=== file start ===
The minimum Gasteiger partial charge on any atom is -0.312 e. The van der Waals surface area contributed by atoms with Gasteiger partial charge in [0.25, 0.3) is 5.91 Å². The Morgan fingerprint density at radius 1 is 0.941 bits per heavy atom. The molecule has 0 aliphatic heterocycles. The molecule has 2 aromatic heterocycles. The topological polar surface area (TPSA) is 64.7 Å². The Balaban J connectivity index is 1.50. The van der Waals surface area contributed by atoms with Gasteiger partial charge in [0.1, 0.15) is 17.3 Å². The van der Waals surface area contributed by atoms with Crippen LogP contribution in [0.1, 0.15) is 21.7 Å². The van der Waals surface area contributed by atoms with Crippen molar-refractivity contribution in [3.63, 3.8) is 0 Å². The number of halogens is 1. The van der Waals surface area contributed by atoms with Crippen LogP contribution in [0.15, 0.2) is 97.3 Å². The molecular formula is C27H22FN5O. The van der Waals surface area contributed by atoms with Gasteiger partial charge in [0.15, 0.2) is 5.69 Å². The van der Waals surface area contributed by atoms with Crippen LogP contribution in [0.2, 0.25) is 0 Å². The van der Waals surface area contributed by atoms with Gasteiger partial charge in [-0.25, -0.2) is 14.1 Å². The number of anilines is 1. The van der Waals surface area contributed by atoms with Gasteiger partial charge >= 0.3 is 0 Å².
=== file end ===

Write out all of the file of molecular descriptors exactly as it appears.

The minimum Gasteiger partial charge on any atom is -0.312 e. The van der Waals surface area contributed by atoms with Gasteiger partial charge in [0.25, 0.3) is 5.91 Å². The Morgan fingerprint density at radius 1 is 0.941 bits per heavy atom. The molecule has 0 aliphatic heterocycles. The molecule has 2 aromatic heterocycles. The topological polar surface area (TPSA) is 64.7 Å². The Balaban J connectivity index is 1.50. The van der Waals surface area contributed by atoms with Gasteiger partial charge in [0.1, 0.15) is 17.3 Å². The van der Waals surface area contributed by atoms with Crippen LogP contribution in [0.1, 0.15) is 21.7 Å². The van der Waals surface area contributed by atoms with Crippen molar-refractivity contribution in [3.63, 3.8) is 0 Å². The number of halogens is 1. The van der Waals surface area contributed by atoms with Crippen LogP contribution in [0.15, 0.2) is 97.3 Å². The molecular formula is C27H22FN5O. The van der Waals surface area contributed by atoms with Gasteiger partial charge in [0.15, 0.2) is 5.69 Å². The van der Waals surface area contributed by atoms with Crippen LogP contribution in [0.2, 0.25) is 0 Å². The van der Waals surface area contributed by atoms with Gasteiger partial charge in [-0.25, -0.2) is 14.1 Å². The number of anilines is 1. The van der Waals surface area contributed by atoms with Gasteiger partial charge >= 0.3 is 0 Å².